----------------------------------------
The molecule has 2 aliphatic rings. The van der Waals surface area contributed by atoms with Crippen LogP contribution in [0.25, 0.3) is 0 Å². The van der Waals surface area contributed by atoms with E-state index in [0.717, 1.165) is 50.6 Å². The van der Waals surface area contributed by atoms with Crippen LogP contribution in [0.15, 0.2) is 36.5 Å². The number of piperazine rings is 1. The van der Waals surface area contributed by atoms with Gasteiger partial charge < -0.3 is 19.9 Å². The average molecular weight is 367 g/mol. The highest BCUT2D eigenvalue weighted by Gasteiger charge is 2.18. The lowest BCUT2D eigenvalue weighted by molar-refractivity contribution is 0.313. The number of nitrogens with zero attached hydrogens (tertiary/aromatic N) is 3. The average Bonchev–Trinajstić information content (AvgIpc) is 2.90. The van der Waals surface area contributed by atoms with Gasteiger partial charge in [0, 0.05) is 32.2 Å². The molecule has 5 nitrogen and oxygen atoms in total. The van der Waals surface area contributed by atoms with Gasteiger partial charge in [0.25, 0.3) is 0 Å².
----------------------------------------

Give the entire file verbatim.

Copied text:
The molecule has 2 aliphatic rings. The van der Waals surface area contributed by atoms with Crippen LogP contribution in [0.25, 0.3) is 0 Å². The van der Waals surface area contributed by atoms with E-state index in [0.717, 1.165) is 50.6 Å². The van der Waals surface area contributed by atoms with Crippen LogP contribution in [0.15, 0.2) is 36.5 Å². The number of piperazine rings is 1. The van der Waals surface area contributed by atoms with Gasteiger partial charge < -0.3 is 19.9 Å². The average molecular weight is 367 g/mol. The highest BCUT2D eigenvalue weighted by Gasteiger charge is 2.18. The lowest BCUT2D eigenvalue weighted by molar-refractivity contribution is 0.313. The number of nitrogens with zero attached hydrogens (tertiary/aromatic N) is 3. The average Bonchev–Trinajstić information content (AvgIpc) is 2.90. The van der Waals surface area contributed by atoms with Gasteiger partial charge in [0, 0.05) is 32.2 Å². The molecule has 5 nitrogen and oxygen atoms in total. The van der Waals surface area contributed by atoms with Gasteiger partial charge in [0.25, 0.3) is 0 Å².